35. This is not only required because of fairness to the party affected but also to avoid the Court falling into error - see for instance Co-operative Group (CWS) Ltd v International Computers  EWCA Civ 1955 at [ 38]. As Megarry J memorably said in John v Rees  CH 345, 402,
“As everybody who has anything to do with the law well knows, the path of the law is strewn with examples of open and shut cases which, somehow, were not; of unanswerable charges which, in the event, were answered; of inexplicable conduct , which was fully explained…Nor are those with any knowledge of human nature who pause to think for a moment likely to underestimate the feelings of resentment of those who find that a decision against them has been made without their being afforded any opportunity to influence the course of events”
 Accordingly, we reject [HMRC's] submissions that the fact that an allegation of dishonesty in relation to the capital allowances and underdeclared turnover as made in HMRC’s skeleton argument and in the Statement of Case was sufficient. As we have observed, those allegations were made only against Dr Danapal and not against Firm A. Neither does the fact that questions were put to Dr Danapal regarding the behaviour of Firm A by a member of the FTT’s panel make any difference to the position. Questions from the Tribunal did not amount to a cross examination and in any event the questions were only put to Dr Danapal, not to Firm A." (Danpal v. HMRC  UKUT 86 (TCC), Judge Herrington and Judge Bowler)
Deliberateness not put to witness in cross-examination
" Finally, the FTT does not record that any of its inferences of deliberate behaviour were put to Dr Danapal in cross examination and we can therefore infer that they were not. It was therefore clearly inappropriate for the FTT to have made that finding without the issue having been put squarely to Dr Danapal in cross-examination." (Danpal v. HMRC  UKUT 86 (TCC), Judge Herrington and Judge Bowler)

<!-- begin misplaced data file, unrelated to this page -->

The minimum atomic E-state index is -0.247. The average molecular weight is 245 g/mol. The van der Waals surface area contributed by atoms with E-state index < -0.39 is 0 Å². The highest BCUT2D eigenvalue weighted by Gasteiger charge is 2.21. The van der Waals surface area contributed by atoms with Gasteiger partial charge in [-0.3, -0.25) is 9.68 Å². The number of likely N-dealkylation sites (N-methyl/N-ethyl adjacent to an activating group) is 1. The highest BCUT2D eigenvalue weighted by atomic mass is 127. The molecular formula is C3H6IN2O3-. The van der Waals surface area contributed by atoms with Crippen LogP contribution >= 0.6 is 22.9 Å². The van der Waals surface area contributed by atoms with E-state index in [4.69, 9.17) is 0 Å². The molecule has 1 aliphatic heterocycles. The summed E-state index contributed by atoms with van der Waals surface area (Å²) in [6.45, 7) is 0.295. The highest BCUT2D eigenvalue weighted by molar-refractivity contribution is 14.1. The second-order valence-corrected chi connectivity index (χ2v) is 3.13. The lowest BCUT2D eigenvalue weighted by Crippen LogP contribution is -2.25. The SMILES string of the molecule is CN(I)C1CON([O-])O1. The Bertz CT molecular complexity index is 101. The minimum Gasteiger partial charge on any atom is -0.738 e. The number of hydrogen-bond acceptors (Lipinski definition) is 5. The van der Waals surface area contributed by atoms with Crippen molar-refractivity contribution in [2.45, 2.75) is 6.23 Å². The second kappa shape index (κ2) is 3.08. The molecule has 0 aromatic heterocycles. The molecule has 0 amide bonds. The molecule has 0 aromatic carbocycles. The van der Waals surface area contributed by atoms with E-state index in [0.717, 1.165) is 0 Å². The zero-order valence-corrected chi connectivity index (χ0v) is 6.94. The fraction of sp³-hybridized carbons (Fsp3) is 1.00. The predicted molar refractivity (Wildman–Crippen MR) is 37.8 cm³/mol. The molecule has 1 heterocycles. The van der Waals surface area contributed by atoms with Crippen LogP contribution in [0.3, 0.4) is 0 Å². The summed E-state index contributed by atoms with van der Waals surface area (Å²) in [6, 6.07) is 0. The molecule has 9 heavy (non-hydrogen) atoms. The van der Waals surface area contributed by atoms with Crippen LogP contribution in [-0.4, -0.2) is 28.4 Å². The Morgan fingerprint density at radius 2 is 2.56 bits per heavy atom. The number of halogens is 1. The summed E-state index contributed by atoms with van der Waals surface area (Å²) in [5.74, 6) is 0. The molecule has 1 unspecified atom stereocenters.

Finding contrary to/disbelief of unchallenged evidence
“it seems most unlikely that nothing more was said on either side at the time in connection with the disposal of the house beyond what was stated in the affidavit; but though the appellant was cross-examined at length on other matters she was not asked a single question as to what the testator said to her about the gift of the house or as to how she reacted to what he said. The judge therefore had to proceed on the footing that what was stated in the affidavit was an accurate and complete record of what passed between the parties.” (Schaefer v. Schuhmann  AC 572 at 583, Lord Cross, PC).
“The first reason given [by the judge]…is that it was Mr Buckby who ‘primarily determined the broad scope of the claims’. But that cannot stand with the unchallenged evidence of Mr Allman which we have quoted.” (Markem Corp v. Zipher Ltd  EWCA Civ 267, §62).
" However, irrespective of any requirement as to pleading that does not answer Award’s argument based on Ingenious that, to the extent the tribunal were being asked to disbelieve the documents, Mr Judd should have been specifically cross-examined on them. This is on the basis that a finding that the transaction documents, in particular those which were produced by Award, were disbelieved, while not amounting to a specific finding of dishonesty might imply dishonesty or misconduct on the part of Award. While Ingenious refers to findings of dishonesty, in our opinion the principle in Browne v Dunn regarding the need to challenge extends to matters in which the witness’s evidence is not proposed to be accepted. There appears no reason why, in terms of the principle of fairness, a witness should not have a chance to explain something which might otherwise be disbelieved even if that does not entail suggesting he or she was dishonest."
“It is not clear from the Decision why, notwithstanding Mr Beal’s clear statement the FTT came to the conclusion that it was possible (no higher than that) that Reed would have proceeded without a dispensation. Mr Beal’s evidence was not challenged in cross examination and we have not been shown any other evidence which suggests that any doubt should be cast on the categoric nature of Mr Beal’s statement. In those circumstances we accept Mr Glick’s submission that the only finding on the evidence before it that was open to the FTT was that Reed would not have proceeded with the Schemes without a dispensation. We therefore make that finding of fact for the purpose of our consideration of Issue 7.” (Reed Employment Plc v. HMRC  UKUT 160 (TCC), §165, Proudman J and Judge Herrington).